The history of the Ministry of Defence and its ministers goes back to 7 June 1955. It highlights the successful build-up of a parliamentary army. In the past decades, the German armed forces have proved their worth in many civil operations, for instance during flood disasters and earthquakes, as well as in numerous military missions abroad.
An accomplishment of all the Ministers of Defence
The success of the Bundeswehr is also due to the accomplishments of the former Ministers of Defence. As early as the mid-1960s, the Bundeswehr was involved in humanitarian aid operations under Kai-Uwe von Hassel. Georg Leber is remembered as a "soldiers' father”. The kindness with which he treated the Bundeswehr's personnel, who held him in high esteem, earned him this moniker.
Gerhard Stoltenberg was in office at the time of German reunification and assumed the full command authority over the all-German armed forces on 3 October 1990. Under his successor, Volker Rühe, the Bundeswehr gradually became an army on operations. The armed forces gained their first experience of operations abroad by supporting the UNUnited Nations missions in Cambodia, Somalia and the Balkans.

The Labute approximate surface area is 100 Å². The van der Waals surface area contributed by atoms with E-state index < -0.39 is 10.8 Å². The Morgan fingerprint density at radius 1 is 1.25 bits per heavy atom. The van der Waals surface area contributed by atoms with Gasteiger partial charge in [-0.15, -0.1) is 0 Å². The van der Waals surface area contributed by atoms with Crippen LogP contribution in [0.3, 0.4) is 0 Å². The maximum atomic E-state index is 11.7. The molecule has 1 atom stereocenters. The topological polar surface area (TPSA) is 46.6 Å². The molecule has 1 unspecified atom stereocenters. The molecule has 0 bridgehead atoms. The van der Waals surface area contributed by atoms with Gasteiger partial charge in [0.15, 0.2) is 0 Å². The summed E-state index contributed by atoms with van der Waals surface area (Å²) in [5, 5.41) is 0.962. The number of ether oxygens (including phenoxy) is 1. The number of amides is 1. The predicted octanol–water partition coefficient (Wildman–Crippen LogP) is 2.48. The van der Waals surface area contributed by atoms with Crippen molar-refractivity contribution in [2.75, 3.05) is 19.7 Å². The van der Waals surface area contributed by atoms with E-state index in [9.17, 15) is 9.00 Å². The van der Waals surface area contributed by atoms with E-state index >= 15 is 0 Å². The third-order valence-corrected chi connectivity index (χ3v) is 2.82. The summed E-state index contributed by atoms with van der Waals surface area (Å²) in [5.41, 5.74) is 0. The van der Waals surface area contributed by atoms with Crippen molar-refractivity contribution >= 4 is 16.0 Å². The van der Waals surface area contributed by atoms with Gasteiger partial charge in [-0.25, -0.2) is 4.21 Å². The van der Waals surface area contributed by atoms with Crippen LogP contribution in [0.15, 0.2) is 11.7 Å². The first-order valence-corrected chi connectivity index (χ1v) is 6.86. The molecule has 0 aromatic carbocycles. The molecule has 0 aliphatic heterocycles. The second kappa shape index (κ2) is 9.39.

Under Rudolf Scharping, the Bundeswehr took part in the NATONorth Atlantic Treaty Organization air strikes on Serbia during the Kosovo conflict. After 9/11, he laid the foundation for Germany to contribute to the fight against international terrorism. His successor, Peter Struck, coined the much-quoted phrase that Germany is also defended at the Hindu Kush. In addition to that, Struck initiated the "transformation" of the Bundeswehr, arguably the most comprehensive reform in its history. Its primary aim was to prepare the German armed forces for conducting operations abroad. Karl-Theodor zu Guttenberg also paved the way for a radical reform: the suspension of compulsory military service on 1 July 2011.
These are but a few examples. All the Ministers of Defence to date have contributed their share to the successful history of the Ministry of Defence since 1955.